Vonage Rings Up Another $40M

Consumers aren’t the only ones betting on Vonage.

As demand for VoIP moves forward and regulators increasingly step back, investors are calling the Edison, N.J., VoIP company with cash. The development is quite a switch from the last two years when venture capitalists steered clear of telecom firms.

Today, less than three months after banking $35 million in venture capital, Vonage announced $40 million in new financing from 3i, Meritech Capital Partners and other backers.

“There was so much interest when we did (the November) offering we were pulling people away from it,” CFO John Rego told internetnews.com. “We came up with a stronger valuation and went out for more.”

The new money will pay for expansion. By year’s end, Vonage expects to offer service in all 50 states (it’s in 40 now), push into Canada and debut in the United Kingdom and Switzerland.

The privately held firm will pump even more money into its already substantial marketing budget. Rego said a portion of the round will also go toward developing new broadband telephony services.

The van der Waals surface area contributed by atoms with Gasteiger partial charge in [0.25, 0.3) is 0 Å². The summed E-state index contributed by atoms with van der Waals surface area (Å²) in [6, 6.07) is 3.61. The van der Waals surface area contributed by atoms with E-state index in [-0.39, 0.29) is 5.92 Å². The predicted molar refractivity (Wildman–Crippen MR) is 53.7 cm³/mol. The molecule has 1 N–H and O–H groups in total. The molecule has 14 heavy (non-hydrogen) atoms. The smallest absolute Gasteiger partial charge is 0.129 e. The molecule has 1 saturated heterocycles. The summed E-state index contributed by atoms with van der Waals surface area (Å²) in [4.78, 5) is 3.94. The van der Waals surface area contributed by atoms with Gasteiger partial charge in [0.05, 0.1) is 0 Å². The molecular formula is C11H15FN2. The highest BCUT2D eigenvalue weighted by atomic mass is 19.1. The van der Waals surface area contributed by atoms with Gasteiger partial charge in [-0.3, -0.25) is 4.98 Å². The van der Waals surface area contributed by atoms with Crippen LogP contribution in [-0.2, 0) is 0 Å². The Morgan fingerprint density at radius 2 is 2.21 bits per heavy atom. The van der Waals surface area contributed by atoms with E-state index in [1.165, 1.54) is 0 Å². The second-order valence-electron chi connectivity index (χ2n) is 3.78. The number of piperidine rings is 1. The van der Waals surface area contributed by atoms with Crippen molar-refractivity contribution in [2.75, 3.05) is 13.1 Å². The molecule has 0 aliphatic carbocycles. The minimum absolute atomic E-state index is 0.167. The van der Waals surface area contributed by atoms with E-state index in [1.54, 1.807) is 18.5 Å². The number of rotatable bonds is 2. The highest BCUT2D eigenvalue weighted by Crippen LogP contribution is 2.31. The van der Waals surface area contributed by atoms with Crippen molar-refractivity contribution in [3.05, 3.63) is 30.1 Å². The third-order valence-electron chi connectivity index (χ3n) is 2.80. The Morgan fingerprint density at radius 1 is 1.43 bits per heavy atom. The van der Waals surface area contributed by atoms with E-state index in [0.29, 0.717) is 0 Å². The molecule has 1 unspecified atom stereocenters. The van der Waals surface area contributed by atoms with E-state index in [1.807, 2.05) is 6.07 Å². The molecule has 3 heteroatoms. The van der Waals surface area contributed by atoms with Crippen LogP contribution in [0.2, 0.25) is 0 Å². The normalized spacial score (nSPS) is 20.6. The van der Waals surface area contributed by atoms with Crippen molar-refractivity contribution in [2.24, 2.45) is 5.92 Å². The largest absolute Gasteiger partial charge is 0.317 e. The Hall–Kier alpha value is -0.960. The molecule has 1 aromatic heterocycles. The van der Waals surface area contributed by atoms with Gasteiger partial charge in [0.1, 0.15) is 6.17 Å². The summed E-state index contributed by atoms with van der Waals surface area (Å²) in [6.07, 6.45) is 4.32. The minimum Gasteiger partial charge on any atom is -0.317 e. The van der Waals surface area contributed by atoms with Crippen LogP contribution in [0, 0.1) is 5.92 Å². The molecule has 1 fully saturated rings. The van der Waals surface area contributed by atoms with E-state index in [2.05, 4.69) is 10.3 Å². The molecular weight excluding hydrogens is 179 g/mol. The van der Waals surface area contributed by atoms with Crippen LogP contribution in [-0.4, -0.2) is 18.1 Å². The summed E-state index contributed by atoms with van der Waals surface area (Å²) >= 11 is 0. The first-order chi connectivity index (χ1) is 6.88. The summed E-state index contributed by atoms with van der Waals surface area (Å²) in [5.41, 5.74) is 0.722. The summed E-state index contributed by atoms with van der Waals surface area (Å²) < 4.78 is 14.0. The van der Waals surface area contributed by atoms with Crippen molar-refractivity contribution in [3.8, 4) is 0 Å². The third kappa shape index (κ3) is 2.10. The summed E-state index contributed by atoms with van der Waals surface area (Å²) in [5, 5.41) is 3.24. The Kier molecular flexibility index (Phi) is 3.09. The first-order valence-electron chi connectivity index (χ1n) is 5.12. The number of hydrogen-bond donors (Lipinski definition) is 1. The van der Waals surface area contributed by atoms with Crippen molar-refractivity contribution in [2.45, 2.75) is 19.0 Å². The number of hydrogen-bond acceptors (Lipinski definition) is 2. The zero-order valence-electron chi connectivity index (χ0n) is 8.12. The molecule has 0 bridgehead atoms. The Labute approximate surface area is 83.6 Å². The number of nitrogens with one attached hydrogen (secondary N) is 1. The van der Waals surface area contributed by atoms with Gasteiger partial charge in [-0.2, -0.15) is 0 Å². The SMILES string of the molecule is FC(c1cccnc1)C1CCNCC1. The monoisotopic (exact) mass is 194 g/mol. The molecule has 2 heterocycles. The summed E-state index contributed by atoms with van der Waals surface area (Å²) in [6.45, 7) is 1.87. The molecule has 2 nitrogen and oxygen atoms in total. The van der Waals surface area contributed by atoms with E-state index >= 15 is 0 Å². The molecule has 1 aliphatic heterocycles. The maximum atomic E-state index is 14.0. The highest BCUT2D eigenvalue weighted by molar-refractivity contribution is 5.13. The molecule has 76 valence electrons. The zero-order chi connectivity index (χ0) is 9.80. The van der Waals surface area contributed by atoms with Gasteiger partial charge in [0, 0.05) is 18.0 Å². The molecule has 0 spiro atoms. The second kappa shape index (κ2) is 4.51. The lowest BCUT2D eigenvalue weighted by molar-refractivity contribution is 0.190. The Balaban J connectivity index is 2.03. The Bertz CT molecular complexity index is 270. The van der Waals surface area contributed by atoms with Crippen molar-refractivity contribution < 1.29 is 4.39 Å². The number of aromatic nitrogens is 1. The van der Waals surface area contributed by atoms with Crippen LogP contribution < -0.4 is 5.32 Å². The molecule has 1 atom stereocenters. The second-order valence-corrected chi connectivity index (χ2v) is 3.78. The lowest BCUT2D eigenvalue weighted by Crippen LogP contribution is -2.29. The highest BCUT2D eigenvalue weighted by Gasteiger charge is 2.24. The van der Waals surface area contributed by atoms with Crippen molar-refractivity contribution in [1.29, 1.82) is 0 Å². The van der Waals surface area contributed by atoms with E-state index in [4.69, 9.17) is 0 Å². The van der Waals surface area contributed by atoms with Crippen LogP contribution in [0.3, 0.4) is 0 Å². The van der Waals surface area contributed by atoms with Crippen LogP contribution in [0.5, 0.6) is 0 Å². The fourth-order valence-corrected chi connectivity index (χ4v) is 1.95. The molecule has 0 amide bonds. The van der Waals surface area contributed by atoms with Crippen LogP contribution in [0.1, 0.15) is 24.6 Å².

For most of its existence, founder Jeff Citron, a serial entrepreneur who previously had success with online brokerage Datek, has bankrolled the company. But investors have taken notice of late.

Vonage this month signed its 100,000th customer — doubling its base in five months. It offers flat-rate phone service cheaper than traditional carriers because voice traffic over the Internet isn’t subject to regulatory fees (at least for now).

Over the last year, large service providers watched as privately held Vonage built up its business through direct Web site sales and through partners like ISP EarthLink and online retailer Amazon .

As the number of broadband connections in the U.S. continued to rise (a high-speed connection is a requirement for VoIP service), cost of equipment fell and federal regulators indicated a hands-off approach, the big players finally jumped in.

Most major telecoms and cable providers — including AT&T, Qwest and Time Warner — have outlined plans for VoIP service, although many are still determining how fast to implement them and how much to charge. But Vonage believes it has a jump on them.

In the late 1990s, telecom firms that raised the kind of money Vonage couldn’t wait to go public. But Rego said Vonage, which has been offering its service for about two years, isn’t rushing.

“We have no plans for an IPO right now,” Rego said. “There’s no compelling reason to do it.”

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